10MP DSLR Shootout: Samsung GX-10

If you're looking for top image quality for less than a grand, one of these rigs is your perfect 10.

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Samsung GX 10

The not-quite-identical twin of the Pentax K10D serves as the electronics giant's springboard into 10MP DSLRs -- with a full system already in place. (Note that the GX-10, according to Samsung, uses the same sensor, processing engine, and firmware as the Pentax K10D. We have therefore ranked these as a tie in every test category.)

System flexibility: Besides several sharp Schneider-branded kit lenses, the Samsung can of course accept current and past Pentax-mount optics, which is a lot of lenses. Samsung has also announced that additional Schneider lenses will be introduced in 2007 and continuing forward. And they will all work with the sensor-based stabilization built into the GX-10 body. A Samsung accessory flash unit, the SEF-36PZF, will operate identically to the Pentax AF360FGZ. The GX-10 also has similar wireless TTL capability via two or more accessory units. Rank: 3 tie

Control: Same controls as on the Pentax, occasionally with slightly different wording in the menus. Custom white balance is quite easy to set, and once you take the calibration shot, the two-axis graphic control for tweaking the color balance is automatically opened. Among digital filters are several levels of diffusion, warming and cooling adjustments, and stretch and squeeze. Speedy processing and a big buffer allow 3 fps capture of highest-quality JPEGs up to the capacity of the card. Rank: 4 tie

Ease of use: The GX-10 has the same rugged, well-gasketed body as the Pentax K10D, with some cosmetic differences. The most immediate divergence is the shape of control buttons: flat keys on the Samsung, protruding little nubs on the Pentax. We preferred the Pentax buttons' slightly better tactile feel (which may be better for operating the camera with gloves on), but overall the Samsung has the same comfy ergonomics as its sibling. We particularly like that AF points are accessed by an external dial and that RAW capture can be enabled with the press of a button. The menus of the Samsung are also somewhat different, with tabs arranged along the left side rather than the top, although the file structure is virtually identical. Rank: 1 tie

Click for Image Quality Gallery

Image Quality: Skin tones were extremely accurate, but as with the Pentax K10D, there was a noticeable magenta cast in shadow areas. Colors showed higher saturation than on Canon or Nikon, and magenta flowers were too bold. Shadow detail was high and contrast was also similar to the Pentax, although exposure needed +1/3 stop to match other cameras. Most defects absent in RAW DNG files. Rank: 4 tie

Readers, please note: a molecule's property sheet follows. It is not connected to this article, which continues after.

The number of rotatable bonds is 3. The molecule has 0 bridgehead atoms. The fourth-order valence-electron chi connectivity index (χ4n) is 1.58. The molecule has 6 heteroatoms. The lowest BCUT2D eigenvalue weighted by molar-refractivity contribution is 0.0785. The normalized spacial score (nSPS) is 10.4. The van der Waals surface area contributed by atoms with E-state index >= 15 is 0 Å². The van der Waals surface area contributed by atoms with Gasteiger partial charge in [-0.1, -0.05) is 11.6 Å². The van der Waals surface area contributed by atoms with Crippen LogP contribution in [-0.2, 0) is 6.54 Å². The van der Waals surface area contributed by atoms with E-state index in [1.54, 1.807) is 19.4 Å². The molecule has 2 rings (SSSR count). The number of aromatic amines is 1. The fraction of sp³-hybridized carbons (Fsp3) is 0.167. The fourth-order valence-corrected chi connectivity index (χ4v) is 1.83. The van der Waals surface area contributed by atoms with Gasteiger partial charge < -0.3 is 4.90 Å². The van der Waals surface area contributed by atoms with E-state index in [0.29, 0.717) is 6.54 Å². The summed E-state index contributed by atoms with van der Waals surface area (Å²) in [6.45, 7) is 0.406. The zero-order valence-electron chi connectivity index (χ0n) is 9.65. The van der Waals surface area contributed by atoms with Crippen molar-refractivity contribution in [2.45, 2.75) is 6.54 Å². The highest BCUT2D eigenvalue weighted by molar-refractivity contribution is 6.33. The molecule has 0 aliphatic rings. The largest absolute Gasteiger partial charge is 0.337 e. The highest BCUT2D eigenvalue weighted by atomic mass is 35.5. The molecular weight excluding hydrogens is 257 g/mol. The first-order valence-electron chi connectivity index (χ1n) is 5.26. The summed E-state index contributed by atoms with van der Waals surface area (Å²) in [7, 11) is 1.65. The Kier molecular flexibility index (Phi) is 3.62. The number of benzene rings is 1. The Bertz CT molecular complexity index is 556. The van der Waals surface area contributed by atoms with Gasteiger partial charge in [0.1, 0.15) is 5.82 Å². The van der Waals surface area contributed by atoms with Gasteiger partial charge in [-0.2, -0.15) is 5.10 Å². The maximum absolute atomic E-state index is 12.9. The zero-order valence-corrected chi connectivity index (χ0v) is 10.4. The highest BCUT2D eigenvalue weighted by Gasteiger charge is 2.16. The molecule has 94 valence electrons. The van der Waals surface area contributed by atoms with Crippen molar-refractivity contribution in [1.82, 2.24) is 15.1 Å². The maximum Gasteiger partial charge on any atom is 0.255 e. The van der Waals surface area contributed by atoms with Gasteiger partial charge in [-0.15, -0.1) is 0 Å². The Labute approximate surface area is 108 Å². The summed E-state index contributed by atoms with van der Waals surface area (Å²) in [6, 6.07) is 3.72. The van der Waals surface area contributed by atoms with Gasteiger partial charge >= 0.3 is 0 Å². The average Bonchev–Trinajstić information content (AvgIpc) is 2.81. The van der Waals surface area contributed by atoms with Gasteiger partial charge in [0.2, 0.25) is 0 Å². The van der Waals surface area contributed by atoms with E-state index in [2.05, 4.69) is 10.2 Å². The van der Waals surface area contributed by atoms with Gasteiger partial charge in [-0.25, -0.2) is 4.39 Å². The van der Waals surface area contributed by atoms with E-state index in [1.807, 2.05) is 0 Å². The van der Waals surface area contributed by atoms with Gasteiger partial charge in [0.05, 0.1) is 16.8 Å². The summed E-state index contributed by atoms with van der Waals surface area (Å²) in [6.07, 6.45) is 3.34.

What's missing: As with its Pentax twin (as well as competitor Sony), the GX-10 lacks any indication of how much the onboard image stabilization is actuallly stabilizing.

Nice surprises: Yes, it has user-interchangeable viewfinder screens.

Best for: General-purpose shoot-ing, with less worry about drizzle, dust, or shaky hands.

Bottom line: Samsung couldn't have made a better choice for a 10.2MP DSLR to clone than the excellent-handling, sharp-shooting Pentax K10D. You'll more likely see this version in high-volume mass-market stores (the sort where you find Samsung big-screen TVs). Samsung says its next camera will be its very own design.

Test Results: Production models of the GX-10 were unavailable for testing at time of publication, but preliminary tests on a preproduction GX-10 indicated that users can expect virtually the same performance as the Pentax K10D -- Excellent image quality. Price: $900, body only; $1,000 with 18-55mm f/3.5-5.6 Schneider D-Xenon lens. CIPA battery rating: 730 shots with 50% flash. Size/weight: 5.6x4.0x2.8 in., 1.8 lb with card and battery. Card: SD/MMC. Info: www.samsungcamerausa.com; 800-344-4629.

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Samsung GX-10
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